Germany’s DLR Institute for Vehicle Concepts in Stuttgart and the DLR Institute for Networked Energy Systems in Oldenburg are working on coordinating energy flows between vehicles, consumers, and distribution networks.
The tests are conducted with the help of a converted hydrogen car, where the vehicle’s fuel cell is equipped with external connections at DLR Stuttgart. The vehicle’s fuel cells can deliver high levels of electricity and heat during driving, where the cells can be used as independent units or connected to power grids.
To test the energy exchange in practice, the DLR researchers equipped the fuel cell of a hydrogen car with additional power connections and a heat exchanger. A test stand is developed, which simulates the laboratory’s building and power grid connection, allowing the fuel cell vehicles to be flexibly integrated into the building’s energy supply as mobile combined heat and power systems.
The research aims at how these energy flows can be coordinated. For that purpose, energy suppliers and consumers have to exchange data and information. This applies to battery and hydrogen cars as well as to mobile and stationary consumers. Hydrogen cars can also help to balance out fluctuations in renewable energies and stabilise the distribution networks.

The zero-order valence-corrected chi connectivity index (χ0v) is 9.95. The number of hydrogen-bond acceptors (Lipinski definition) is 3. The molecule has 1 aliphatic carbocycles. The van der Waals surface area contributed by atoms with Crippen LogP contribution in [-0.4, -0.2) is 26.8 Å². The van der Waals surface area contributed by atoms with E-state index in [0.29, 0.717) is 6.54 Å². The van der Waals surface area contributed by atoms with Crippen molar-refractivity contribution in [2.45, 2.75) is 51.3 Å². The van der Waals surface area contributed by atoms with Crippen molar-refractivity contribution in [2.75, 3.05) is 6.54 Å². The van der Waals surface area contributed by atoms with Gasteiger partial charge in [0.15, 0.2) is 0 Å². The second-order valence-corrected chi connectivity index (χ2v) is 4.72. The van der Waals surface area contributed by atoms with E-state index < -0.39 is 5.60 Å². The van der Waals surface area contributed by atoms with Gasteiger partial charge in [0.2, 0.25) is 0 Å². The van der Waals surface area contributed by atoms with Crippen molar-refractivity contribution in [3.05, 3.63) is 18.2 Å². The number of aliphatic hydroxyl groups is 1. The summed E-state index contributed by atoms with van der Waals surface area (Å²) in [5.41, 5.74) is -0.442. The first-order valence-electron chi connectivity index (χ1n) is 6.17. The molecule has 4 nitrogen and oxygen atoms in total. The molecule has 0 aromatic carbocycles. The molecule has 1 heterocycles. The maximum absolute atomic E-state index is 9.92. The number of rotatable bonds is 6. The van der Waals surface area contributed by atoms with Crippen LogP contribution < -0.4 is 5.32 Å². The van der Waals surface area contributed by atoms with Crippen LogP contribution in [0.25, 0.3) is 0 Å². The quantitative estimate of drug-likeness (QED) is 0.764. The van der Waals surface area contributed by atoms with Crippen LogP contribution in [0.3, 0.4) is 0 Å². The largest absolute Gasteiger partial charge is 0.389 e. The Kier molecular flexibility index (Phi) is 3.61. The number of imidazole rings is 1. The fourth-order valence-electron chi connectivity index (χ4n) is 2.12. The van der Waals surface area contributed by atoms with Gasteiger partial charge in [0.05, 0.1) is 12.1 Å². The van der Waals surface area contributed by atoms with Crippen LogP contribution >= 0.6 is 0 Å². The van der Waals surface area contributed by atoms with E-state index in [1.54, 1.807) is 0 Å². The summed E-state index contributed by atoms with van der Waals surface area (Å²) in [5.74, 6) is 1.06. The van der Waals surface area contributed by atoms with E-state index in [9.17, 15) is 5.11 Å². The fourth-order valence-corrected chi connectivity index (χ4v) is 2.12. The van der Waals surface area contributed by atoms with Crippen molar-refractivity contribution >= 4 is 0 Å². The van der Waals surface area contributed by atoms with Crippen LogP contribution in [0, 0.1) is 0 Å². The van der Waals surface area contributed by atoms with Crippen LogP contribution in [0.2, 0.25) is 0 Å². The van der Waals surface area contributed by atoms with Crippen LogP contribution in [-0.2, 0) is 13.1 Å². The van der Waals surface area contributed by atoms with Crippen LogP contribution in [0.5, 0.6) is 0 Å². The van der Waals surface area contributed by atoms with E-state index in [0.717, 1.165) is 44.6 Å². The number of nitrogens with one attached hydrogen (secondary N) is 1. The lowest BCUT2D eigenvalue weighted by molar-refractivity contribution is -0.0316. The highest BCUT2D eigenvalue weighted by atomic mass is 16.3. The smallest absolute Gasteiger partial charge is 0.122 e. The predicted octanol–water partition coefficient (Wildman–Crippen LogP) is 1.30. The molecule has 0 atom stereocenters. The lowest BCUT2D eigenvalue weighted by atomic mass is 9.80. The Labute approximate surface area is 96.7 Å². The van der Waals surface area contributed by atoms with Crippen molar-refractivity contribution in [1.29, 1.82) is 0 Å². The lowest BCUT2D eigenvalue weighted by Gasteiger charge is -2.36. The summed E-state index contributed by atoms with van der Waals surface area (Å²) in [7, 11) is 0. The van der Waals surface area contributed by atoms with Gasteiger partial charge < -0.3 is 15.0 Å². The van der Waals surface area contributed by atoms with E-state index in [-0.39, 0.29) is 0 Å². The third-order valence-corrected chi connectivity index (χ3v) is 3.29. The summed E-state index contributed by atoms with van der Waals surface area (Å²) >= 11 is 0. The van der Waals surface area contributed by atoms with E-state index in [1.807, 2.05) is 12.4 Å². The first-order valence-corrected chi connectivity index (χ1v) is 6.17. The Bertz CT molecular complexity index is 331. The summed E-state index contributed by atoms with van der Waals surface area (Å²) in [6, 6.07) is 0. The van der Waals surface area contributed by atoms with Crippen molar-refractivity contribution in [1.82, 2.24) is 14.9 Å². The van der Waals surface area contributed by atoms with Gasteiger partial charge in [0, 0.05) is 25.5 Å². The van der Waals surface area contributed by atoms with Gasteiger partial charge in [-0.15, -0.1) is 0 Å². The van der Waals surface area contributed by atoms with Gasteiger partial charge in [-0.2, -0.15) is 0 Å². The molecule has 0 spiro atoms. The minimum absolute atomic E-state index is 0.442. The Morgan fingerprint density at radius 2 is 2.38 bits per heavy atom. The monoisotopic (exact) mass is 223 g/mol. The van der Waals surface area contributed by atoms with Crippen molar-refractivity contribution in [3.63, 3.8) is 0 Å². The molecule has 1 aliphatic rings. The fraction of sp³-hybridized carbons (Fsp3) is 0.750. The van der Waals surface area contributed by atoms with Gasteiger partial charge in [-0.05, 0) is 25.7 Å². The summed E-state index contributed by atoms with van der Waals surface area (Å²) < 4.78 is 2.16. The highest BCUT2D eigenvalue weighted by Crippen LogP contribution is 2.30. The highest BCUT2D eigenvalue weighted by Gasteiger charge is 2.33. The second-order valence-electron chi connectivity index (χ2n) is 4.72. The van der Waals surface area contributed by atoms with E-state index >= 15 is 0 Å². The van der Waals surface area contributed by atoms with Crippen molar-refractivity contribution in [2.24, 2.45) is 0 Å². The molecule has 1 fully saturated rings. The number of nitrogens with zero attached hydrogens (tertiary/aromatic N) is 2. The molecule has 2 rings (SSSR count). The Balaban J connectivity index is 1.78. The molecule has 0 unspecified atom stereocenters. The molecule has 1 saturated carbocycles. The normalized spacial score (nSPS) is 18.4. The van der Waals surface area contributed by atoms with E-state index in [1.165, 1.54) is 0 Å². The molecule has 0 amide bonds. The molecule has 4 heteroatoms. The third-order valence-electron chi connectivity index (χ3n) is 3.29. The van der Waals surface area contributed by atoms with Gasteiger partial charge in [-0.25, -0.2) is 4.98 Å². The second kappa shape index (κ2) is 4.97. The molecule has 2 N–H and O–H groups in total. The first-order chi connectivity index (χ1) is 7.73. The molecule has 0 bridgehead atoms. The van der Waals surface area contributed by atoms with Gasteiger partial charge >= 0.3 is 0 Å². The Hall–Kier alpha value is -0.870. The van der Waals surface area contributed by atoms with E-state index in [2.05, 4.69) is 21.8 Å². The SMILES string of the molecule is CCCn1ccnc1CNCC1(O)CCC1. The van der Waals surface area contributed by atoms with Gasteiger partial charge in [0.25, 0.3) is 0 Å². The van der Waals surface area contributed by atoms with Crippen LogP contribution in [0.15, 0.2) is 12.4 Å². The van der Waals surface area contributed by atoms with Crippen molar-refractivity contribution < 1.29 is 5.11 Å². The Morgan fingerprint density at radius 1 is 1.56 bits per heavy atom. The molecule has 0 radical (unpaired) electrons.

The fuel cell has a 230-volt connection with an output of 2 kW. Commercially available electrical devices or tools can be connected to the car. Another power connection with 400 volts DC voltage on the high-voltage system is provided for higher electrical outputs.
With its tank capacity of 6.3 kg of hydrogen, the vehicle can generate around 100 kWh of electricity, equivalent to around the average monthly consumption of a one-person household. Waste heat is generated in the fuel cells, and with currently 20 kW of heat and electrical output, the vehicle can already heat a modern house.